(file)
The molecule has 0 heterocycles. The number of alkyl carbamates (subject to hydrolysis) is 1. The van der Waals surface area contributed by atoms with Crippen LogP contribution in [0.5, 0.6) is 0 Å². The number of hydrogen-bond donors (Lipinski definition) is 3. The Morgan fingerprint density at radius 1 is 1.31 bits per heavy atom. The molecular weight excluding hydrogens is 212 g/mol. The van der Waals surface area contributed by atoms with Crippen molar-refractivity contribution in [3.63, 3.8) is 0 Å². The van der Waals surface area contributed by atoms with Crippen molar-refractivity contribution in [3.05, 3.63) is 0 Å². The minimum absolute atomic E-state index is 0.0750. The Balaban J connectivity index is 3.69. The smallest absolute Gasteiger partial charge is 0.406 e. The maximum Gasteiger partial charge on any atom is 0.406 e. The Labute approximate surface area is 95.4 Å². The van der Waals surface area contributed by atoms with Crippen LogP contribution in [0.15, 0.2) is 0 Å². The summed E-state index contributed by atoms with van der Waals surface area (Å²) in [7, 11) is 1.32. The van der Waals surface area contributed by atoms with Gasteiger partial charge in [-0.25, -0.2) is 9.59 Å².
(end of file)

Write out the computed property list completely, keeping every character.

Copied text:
The molecule has 0 heterocycles. The number of alkyl carbamates (subject to hydrolysis) is 1. The van der Waals surface area contributed by atoms with Crippen LogP contribution in [0.5, 0.6) is 0 Å². The number of hydrogen-bond donors (Lipinski definition) is 3. The Morgan fingerprint density at radius 1 is 1.31 bits per heavy atom. The molecular weight excluding hydrogens is 212 g/mol. The van der Waals surface area contributed by atoms with Crippen molar-refractivity contribution in [3.63, 3.8) is 0 Å². The van der Waals surface area contributed by atoms with Crippen molar-refractivity contribution in [3.05, 3.63) is 0 Å². The minimum absolute atomic E-state index is 0.0750. The Balaban J connectivity index is 3.69. The smallest absolute Gasteiger partial charge is 0.406 e. The maximum Gasteiger partial charge on any atom is 0.406 e. The Labute approximate surface area is 95.4 Å². The van der Waals surface area contributed by atoms with Crippen LogP contribution in [0.15, 0.2) is 0 Å². The summed E-state index contributed by atoms with van der Waals surface area (Å²) in [7, 11) is 1.32. The van der Waals surface area contributed by atoms with Gasteiger partial charge in [-0.25, -0.2) is 9.59 Å².